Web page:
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Fishery council calls for removal of dams
Action proposed to restore Klamath River salmon runs

Bob Krauter
Capital Press California Editor  4/14/2006

One day after it approved the smallest salmon fishery season in the history of the West Coast, the Pacific Fishery Management Council voted to support the removal of four dams on the Klamath River.

The council, in a letter to the Federal Energy Regulatory Commission, recommended decommissioning and removing four lower Klamath River dams to restore habitat for runs of Klamath salmon.

“When the council was discussing this issue, we heard a lot about poor habitat conditions for salmon in the Klamath River,” Don Hansen, PFMC chairman. “We also heard compelling testimony from many people – commercial and recreational fisherman, environmentalists, communities – calling for a solution to the habitat problems there.”

The four dams, Copco 1, Copco 2, Iron Gate and J.C. Boyle, are currently up for relicensing by the Federal Energy Regulatory Commission. The PFMC letter to the commission stated, “Habitat and fish passage in the Klamath Basin are significantly affected by the presence of dams. Lack of fish passage at the Klamath Project facilities blocks access to more than 400 miles of migration, spawning and rearing habitat for salmon, steelhead and Pacific lamprey.”

Siskiyou County Supervisor Marcia Armstrong said it would be premature to decommission the dams because of the substantial impact it would have on her county and local residents.

“The hue and cry has been raised to tear down the dams on the Klamath. Siskiyou County believes that it would be rash to rush into removal of the Klamath River dams,” Armstrong said. “There are more than 1,600 property owners around Copco Lake behind the lower complex of dams. In addition to providing low-cost renewable energy from hydropower, these facilities provide roughly $750,000 a year in tax revenue.”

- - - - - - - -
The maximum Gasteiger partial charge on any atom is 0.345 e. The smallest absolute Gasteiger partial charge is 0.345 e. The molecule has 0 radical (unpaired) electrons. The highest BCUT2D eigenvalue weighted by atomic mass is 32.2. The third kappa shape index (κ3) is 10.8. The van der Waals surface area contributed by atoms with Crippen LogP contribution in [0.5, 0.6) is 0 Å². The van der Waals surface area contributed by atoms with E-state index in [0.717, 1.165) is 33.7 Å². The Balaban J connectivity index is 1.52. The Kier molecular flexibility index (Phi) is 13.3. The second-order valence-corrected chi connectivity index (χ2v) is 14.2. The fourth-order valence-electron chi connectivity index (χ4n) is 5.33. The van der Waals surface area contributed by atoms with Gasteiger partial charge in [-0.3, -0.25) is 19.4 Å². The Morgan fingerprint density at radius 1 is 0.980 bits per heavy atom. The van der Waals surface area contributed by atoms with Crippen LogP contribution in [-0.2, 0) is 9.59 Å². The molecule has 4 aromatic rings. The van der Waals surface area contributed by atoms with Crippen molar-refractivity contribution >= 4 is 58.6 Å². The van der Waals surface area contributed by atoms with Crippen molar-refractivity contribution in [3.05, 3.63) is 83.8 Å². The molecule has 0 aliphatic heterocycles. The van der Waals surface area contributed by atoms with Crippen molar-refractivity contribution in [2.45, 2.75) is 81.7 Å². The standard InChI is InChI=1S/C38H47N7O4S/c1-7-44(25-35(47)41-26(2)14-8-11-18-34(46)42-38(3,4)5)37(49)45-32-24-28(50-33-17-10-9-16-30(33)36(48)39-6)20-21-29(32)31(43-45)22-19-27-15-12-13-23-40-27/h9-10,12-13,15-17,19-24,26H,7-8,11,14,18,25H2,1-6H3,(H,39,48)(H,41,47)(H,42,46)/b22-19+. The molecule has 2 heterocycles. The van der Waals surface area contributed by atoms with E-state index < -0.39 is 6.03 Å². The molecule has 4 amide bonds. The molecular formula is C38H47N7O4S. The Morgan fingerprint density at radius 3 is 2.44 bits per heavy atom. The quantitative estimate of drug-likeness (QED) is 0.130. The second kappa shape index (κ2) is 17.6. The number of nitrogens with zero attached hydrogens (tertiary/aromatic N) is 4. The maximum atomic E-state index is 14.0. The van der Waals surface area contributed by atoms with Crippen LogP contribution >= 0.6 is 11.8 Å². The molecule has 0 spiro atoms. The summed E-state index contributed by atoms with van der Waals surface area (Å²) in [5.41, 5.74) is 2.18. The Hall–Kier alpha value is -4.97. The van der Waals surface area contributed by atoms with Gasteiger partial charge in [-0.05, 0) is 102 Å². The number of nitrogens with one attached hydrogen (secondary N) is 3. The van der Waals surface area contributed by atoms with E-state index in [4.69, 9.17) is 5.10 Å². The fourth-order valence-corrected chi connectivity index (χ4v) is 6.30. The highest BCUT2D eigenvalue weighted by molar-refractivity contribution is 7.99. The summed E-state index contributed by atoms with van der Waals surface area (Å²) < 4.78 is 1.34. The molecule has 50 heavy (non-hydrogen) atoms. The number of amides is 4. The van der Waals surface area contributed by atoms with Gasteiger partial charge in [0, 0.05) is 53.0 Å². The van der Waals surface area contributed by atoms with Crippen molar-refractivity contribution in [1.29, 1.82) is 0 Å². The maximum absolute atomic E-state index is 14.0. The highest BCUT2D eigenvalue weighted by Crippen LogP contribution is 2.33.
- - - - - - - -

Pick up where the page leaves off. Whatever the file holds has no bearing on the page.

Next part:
Armstrong said there is no compelling data to demonstrate that dam removal is the best answer to assist in the recovery of fish. She added that alternatives, such as fish ladders, trucking and other means of bypassing the dams have not received enough attention. She urged new approaches to solving the problems on the Klamath “before all of our economies collapse.”

The council’s action on the Klamath River dams came on the heels of its decision to close most of the 700 miles along the Oregon and California coast to commercial salmon fishing for much of May, June and July.

Hundreds of people testified before the council, including large numbers of commercial and recreational fishermen. John Coon, deputy director of the council, said they were able to avoid a total closure with an emergency rule that allows the fishery to remain open.

“The council really struggled with trying to keep the infrastructure in place and to keep the communities from dying on the vine and still achieving a meaningful salmon spawning escapement in the Klamath that would not impact that stock in an overly negative way,” Coon said. “But this was also a message that ‘we’re putting fish in that river and we want water in the river.’ Maybe we will luck out with Mother Nature this year, but we can’t count on Mother Nature. We’ve got to clean up the problems in that basin with the dams and the diversions, and disease and so on.”

Roger Thomas, a member of the council and a representative of the Golden Gate Fishermen’s Association, a group that represents commercial passenger fishing vessels that serve recreational fishing interests, was relieved by the decision.

“Looking from the standpoint of the fishery that I am in, we are satisfied, but I have many friends and members of my association that also fish commercially and it is dire straits for them, a serious disaster economically,” Thomas said. “Lots of facilities like ice plants and fuel docks in the various harbors are going out of business because they have fisheries that no fishermen can fish in their particular area. Many of these fishermen won’t be back next year because of it. It is really a sad situation.”

For years, fishing and environmental groups have blamed diversions of water for farming and the operation of dams for harming fish habitat in the river. Marcia Armstrong and farming and timber interests have countered the criticism with examples of voluntary habitat restoration efforts of farmers and ranchers, especially those in the Scott and Shasta River Valleys of the mid-Klamath, which is considered a prime spawning ground for salmon.

Bob Krauter is the Capital Press California editor based in Sacramento. Reach him via e-mail at bkrauter@capitalpress.com.



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